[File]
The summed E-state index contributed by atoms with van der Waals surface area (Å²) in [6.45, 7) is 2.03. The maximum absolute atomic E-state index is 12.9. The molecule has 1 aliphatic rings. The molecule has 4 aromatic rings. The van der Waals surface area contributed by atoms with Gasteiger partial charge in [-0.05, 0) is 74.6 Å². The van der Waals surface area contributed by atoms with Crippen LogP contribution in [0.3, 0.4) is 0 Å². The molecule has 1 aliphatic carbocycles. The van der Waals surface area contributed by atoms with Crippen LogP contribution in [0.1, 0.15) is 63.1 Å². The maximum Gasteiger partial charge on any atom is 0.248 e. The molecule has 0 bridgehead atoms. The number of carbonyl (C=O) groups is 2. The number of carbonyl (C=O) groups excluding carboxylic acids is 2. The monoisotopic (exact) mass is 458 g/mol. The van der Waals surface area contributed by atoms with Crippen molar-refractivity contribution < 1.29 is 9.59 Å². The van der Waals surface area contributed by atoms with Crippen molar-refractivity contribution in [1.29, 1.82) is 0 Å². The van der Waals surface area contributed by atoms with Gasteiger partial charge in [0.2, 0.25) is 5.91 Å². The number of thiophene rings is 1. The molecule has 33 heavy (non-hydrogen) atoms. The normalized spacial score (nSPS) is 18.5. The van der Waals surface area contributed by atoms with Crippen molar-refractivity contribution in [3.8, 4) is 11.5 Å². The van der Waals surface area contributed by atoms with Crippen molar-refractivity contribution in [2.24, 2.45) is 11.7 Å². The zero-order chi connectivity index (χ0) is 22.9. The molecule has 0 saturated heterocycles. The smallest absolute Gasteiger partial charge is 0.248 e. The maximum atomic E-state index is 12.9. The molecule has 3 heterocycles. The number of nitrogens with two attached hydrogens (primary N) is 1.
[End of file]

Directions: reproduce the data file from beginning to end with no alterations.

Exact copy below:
The summed E-state index contributed by atoms with van der Waals surface area (Å²) in [6.45, 7) is 2.03. The maximum absolute atomic E-state index is 12.9. The molecule has 1 aliphatic rings. The molecule has 4 aromatic rings. The van der Waals surface area contributed by atoms with Gasteiger partial charge in [-0.05, 0) is 74.6 Å². The van der Waals surface area contributed by atoms with Crippen LogP contribution in [0.3, 0.4) is 0 Å². The molecule has 1 aliphatic carbocycles. The van der Waals surface area contributed by atoms with Crippen LogP contribution in [0.1, 0.15) is 63.1 Å². The maximum Gasteiger partial charge on any atom is 0.248 e. The molecule has 0 bridgehead atoms. The number of carbonyl (C=O) groups is 2. The number of carbonyl (C=O) groups excluding carboxylic acids is 2. The monoisotopic (exact) mass is 458 g/mol. The van der Waals surface area contributed by atoms with Crippen molar-refractivity contribution < 1.29 is 9.59 Å². The van der Waals surface area contributed by atoms with Crippen molar-refractivity contribution in [1.29, 1.82) is 0 Å². The van der Waals surface area contributed by atoms with Gasteiger partial charge in [0.2, 0.25) is 5.91 Å². The number of thiophene rings is 1. The molecule has 33 heavy (non-hydrogen) atoms. The normalized spacial score (nSPS) is 18.5. The van der Waals surface area contributed by atoms with Crippen molar-refractivity contribution in [3.8, 4) is 11.5 Å². The van der Waals surface area contributed by atoms with Crippen molar-refractivity contribution in [2.24, 2.45) is 11.7 Å². The zero-order chi connectivity index (χ0) is 22.9. The molecule has 0 saturated heterocycles. The smallest absolute Gasteiger partial charge is 0.248 e. The maximum atomic E-state index is 12.9. The molecule has 3 heterocycles. The number of nitrogens with two attached hydrogens (primary N) is 1.